y/project subvert the catwalk experience with the most lo-fi immersive show experience possible
In a democratic show powered by the people, a 3000-strong crowd provided the lighting as Glenn Martens pushed possibilities at Pitti Immagine.
Photography Giovanni Giannoni
Glenn Martens, the man that brought us the famously fugly yet oh-so-fabulous thigh-high UGG boots and continually ignites imaginations with his reconstructed elevations of the everyday, took over one of Florence’s most exquisite churches and asked the 3000-strong crowd of fashion insiders, students, and locals sat inside the cloisters of Santa Maria Novella to shine a flashlight onto Y/Project’s twisted autumn/winter 19 reality.
Without audience participation, the show would’ve passed by in the shadows but thankfully, enough of the audience put down their iPhones and picked up their gifted torches. The result was a brave fashion show like no other. “We wanted people to enjoy the moment,” the Bruges-born, Paris-based creative force explained post show. “Ultimately, you as a collective chose what you saw.” Powered by the people, power to the people, 2019 already belongs to the Y/Project revolution.
From the moment he replaced the late Yohan Serfaty at Y/Project in 2013, the former Jean Paul Gaultier junior designer turned a label in mourning into one of Paris’ most dynamic forces. In recent seasons, the Paris-based unisex label has walked the tightrope of taste, pushing possibilities as it alternates between sensory-disturbing ugliness and imagination-igniting creativity by elevating the familiar to the unexpected. This show had all of this and more. Unshackled from the fashion show system of Paris, Glenn used his key to Florence to defy expectation, dismantle exclusionary structures and open his world to a new audience. “As a guest designer at Pitti, you have the luxury of being able to make an experience out of it,” he explained, this experience built around the democratic nature of Pitti Immagine being a fair in which anyone can come. “Alongside the official 500 Pitti guests, it was important for us to invite with students and local people that work in the various cultural institutions across the city.”
So, in the darkness of Florence’s most sacred of sanctuaries, 3000 people experience Y/Project autumn/winter 19 together.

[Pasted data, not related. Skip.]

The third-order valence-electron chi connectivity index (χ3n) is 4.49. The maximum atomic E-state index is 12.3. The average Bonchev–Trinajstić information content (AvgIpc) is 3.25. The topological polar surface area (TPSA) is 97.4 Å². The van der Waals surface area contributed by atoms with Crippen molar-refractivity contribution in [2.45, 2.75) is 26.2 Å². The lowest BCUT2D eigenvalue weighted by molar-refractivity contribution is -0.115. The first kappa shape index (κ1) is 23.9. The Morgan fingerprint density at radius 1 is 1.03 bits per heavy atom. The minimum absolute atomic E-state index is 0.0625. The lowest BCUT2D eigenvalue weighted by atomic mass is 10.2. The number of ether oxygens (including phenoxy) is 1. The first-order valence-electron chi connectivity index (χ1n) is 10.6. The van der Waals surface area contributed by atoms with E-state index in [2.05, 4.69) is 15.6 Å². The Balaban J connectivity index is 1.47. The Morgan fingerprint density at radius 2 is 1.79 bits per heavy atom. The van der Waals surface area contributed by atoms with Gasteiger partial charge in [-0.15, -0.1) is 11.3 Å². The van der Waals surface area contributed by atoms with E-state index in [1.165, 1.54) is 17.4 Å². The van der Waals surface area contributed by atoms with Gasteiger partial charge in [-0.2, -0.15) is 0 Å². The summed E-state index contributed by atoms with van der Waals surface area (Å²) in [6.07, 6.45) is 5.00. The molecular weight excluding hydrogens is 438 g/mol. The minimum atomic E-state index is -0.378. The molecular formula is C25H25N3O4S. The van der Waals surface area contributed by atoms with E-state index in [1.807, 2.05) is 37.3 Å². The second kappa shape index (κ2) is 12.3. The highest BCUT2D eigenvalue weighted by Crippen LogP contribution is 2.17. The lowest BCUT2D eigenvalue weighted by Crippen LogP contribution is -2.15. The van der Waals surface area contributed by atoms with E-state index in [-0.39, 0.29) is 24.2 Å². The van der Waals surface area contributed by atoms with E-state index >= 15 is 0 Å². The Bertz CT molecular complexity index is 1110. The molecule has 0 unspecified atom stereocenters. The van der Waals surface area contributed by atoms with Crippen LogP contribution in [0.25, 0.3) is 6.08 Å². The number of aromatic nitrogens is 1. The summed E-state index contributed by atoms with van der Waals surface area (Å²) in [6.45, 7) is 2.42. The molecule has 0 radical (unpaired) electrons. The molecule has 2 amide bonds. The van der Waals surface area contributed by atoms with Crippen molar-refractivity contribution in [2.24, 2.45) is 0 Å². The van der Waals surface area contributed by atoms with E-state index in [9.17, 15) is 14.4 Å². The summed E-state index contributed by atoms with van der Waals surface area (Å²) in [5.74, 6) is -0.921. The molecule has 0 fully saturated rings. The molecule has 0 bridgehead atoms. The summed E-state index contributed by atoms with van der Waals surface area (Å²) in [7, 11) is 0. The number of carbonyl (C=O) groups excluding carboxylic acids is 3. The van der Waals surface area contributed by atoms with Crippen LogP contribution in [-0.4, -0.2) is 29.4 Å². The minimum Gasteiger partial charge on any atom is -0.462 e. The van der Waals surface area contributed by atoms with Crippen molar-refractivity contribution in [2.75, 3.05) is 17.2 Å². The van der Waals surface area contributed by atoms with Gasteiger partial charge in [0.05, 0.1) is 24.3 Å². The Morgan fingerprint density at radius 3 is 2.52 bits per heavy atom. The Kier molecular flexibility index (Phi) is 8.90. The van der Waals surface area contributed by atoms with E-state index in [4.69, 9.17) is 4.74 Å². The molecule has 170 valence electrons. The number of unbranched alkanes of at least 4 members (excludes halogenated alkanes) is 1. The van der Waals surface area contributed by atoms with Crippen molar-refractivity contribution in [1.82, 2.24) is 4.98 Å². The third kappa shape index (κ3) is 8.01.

“It was important for us to celebrate the beauty of Florence and for there to be crossovers between fashion, art, and history,” he explained. Long before the first twisted-seamed tailored opening look and the overriding opulence of the reimagined Renaissance men and women that followed, guests were able to rediscover the history of Italian art as flashlights illuminated everything from Giotto’s painted crucifix to Masaccio’s fresco of the Holy Trinity. While the collection itself had been largely finished before the invitation from Pitti had been submitted, the setting could not have been more fitting. We’re not sure what the 13th century Dominican Order monks that founded the Basilica of Santa Maria Novella would have made of the shape-shifting silhouetted figures that walked in their footsteps but the multiple personalities that made up Y/Project autumn/winter 19 appeared right at home. From mobsters to Michael Jackson enthusiasts (shamone to the trompe l’oeil black-and-white sock boots), the country club to the office, sweaty dance floors to charity balls, Glenn and his studio team of 7 created a collage of everyday and otherworldly characters. Deconstruction and disproportion remained guiding principles of this collection with signature pieces such as the double-shoulder polos, multi-layered dresses, and twisted sportswear complimented by more tailored looks than ever. Just as Glenn proved that the Y/Project woman could be both provocative and chic last season, his man was able to challenge the status quo in a suit.
“Y/Project itself is about eclecticism and a diversity of people that we love,” he reminded us post-show. “We try to stay away from stereotypes and instead celebrate multiple personalities, so we have pieces for all different kinds of people.” Ultimately, Y/Project not only provides the wardrobe for a diverse collective of individuals, but it empowers them to wear them how they please. “So many of our clothes are constructed in a way that encourages the wearer to change them, twist them, and style them in the way they feel most comfortable, which emphasises this idea of owning something. Rather than one size fits all, it’s one jacket can be seven.” Now, that’s fashion democracy.
This article originally appeared on i-D UK.